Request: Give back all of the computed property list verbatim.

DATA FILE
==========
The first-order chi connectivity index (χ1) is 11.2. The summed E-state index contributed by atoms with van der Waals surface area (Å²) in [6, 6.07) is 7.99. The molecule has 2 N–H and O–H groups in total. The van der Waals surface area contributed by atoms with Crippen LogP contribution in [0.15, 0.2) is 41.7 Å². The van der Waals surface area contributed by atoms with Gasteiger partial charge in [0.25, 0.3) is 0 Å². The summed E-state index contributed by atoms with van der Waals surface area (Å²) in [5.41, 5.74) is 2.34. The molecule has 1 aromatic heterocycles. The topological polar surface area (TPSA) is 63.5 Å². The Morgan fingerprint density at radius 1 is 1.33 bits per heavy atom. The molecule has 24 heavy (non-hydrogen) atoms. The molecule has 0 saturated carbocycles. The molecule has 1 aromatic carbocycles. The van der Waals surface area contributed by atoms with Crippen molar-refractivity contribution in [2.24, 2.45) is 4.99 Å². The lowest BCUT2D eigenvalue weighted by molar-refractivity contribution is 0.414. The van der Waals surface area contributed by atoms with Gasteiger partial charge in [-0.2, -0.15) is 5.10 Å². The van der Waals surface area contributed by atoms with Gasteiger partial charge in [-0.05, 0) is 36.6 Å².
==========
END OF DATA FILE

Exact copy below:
The first-order chi connectivity index (χ1) is 11.2. The summed E-state index contributed by atoms with van der Waals surface area (Å²) in [6, 6.07) is 7.99. The molecule has 2 N–H and O–H groups in total. The van der Waals surface area contributed by atoms with Crippen LogP contribution in [0.15, 0.2) is 41.7 Å². The van der Waals surface area contributed by atoms with Gasteiger partial charge in [0.25, 0.3) is 0 Å². The summed E-state index contributed by atoms with van der Waals surface area (Å²) in [5.41, 5.74) is 2.34. The molecule has 1 aromatic heterocycles. The topological polar surface area (TPSA) is 63.5 Å². The Morgan fingerprint density at radius 1 is 1.33 bits per heavy atom. The molecule has 24 heavy (non-hydrogen) atoms. The molecule has 0 saturated carbocycles. The molecule has 1 aromatic carbocycles. The van der Waals surface area contributed by atoms with Crippen molar-refractivity contribution in [2.24, 2.45) is 4.99 Å². The lowest BCUT2D eigenvalue weighted by molar-refractivity contribution is 0.414. The van der Waals surface area contributed by atoms with Gasteiger partial charge in [-0.2, -0.15) is 5.10 Å². The van der Waals surface area contributed by atoms with Gasteiger partial charge in [-0.05, 0) is 36.6 Å².